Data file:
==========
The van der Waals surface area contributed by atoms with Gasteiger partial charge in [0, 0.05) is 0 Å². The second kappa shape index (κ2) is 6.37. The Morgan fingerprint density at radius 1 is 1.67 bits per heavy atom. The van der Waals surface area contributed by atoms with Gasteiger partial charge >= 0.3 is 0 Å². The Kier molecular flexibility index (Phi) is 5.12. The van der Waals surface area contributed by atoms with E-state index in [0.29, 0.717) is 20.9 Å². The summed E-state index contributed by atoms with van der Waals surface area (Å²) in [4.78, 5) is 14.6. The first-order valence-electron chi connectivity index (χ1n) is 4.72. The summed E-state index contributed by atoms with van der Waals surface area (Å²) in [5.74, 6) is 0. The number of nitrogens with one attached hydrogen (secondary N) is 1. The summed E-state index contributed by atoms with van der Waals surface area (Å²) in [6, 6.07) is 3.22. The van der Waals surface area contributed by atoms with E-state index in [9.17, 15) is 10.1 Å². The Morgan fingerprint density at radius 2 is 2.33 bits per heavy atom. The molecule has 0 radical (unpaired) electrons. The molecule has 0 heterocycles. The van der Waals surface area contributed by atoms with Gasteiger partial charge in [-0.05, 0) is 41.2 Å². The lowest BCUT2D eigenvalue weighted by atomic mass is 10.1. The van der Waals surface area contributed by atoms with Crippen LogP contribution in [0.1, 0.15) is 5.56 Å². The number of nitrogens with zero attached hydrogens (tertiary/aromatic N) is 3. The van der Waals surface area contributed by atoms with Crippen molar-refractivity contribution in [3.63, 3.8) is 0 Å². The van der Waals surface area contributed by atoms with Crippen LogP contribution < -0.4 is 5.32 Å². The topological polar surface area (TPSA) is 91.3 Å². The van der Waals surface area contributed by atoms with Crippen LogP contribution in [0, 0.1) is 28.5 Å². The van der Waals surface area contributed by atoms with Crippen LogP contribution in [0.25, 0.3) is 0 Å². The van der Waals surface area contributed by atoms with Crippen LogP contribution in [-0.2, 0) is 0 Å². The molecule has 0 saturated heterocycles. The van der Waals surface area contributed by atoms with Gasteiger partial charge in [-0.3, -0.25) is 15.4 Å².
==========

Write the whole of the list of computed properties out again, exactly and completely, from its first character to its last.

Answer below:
The van der Waals surface area contributed by atoms with Gasteiger partial charge in [0, 0.05) is 0 Å². The second kappa shape index (κ2) is 6.37. The Morgan fingerprint density at radius 1 is 1.67 bits per heavy atom. The van der Waals surface area contributed by atoms with Gasteiger partial charge >= 0.3 is 0 Å². The Kier molecular flexibility index (Phi) is 5.12. The van der Waals surface area contributed by atoms with E-state index in [0.29, 0.717) is 20.9 Å². The summed E-state index contributed by atoms with van der Waals surface area (Å²) in [4.78, 5) is 14.6. The first-order valence-electron chi connectivity index (χ1n) is 4.72. The summed E-state index contributed by atoms with van der Waals surface area (Å²) in [5.74, 6) is 0. The number of nitrogens with one attached hydrogen (secondary N) is 1. The summed E-state index contributed by atoms with van der Waals surface area (Å²) in [6, 6.07) is 3.22. The van der Waals surface area contributed by atoms with E-state index in [9.17, 15) is 10.1 Å². The Morgan fingerprint density at radius 2 is 2.33 bits per heavy atom. The molecule has 0 radical (unpaired) electrons. The molecule has 0 heterocycles. The van der Waals surface area contributed by atoms with Gasteiger partial charge in [-0.05, 0) is 41.2 Å². The lowest BCUT2D eigenvalue weighted by atomic mass is 10.1. The van der Waals surface area contributed by atoms with Crippen LogP contribution in [0.1, 0.15) is 5.56 Å². The number of nitrogens with zero attached hydrogens (tertiary/aromatic N) is 3. The van der Waals surface area contributed by atoms with Crippen molar-refractivity contribution in [3.63, 3.8) is 0 Å². The van der Waals surface area contributed by atoms with Crippen LogP contribution < -0.4 is 5.32 Å². The topological polar surface area (TPSA) is 91.3 Å². The van der Waals surface area contributed by atoms with Crippen LogP contribution in [0, 0.1) is 28.5 Å². The van der Waals surface area contributed by atoms with Crippen LogP contribution in [0.25, 0.3) is 0 Å². The van der Waals surface area contributed by atoms with Crippen LogP contribution in [-0.2, 0) is 0 Å². The molecule has 0 saturated heterocycles. The van der Waals surface area contributed by atoms with Gasteiger partial charge in [-0.3, -0.25) is 15.4 Å².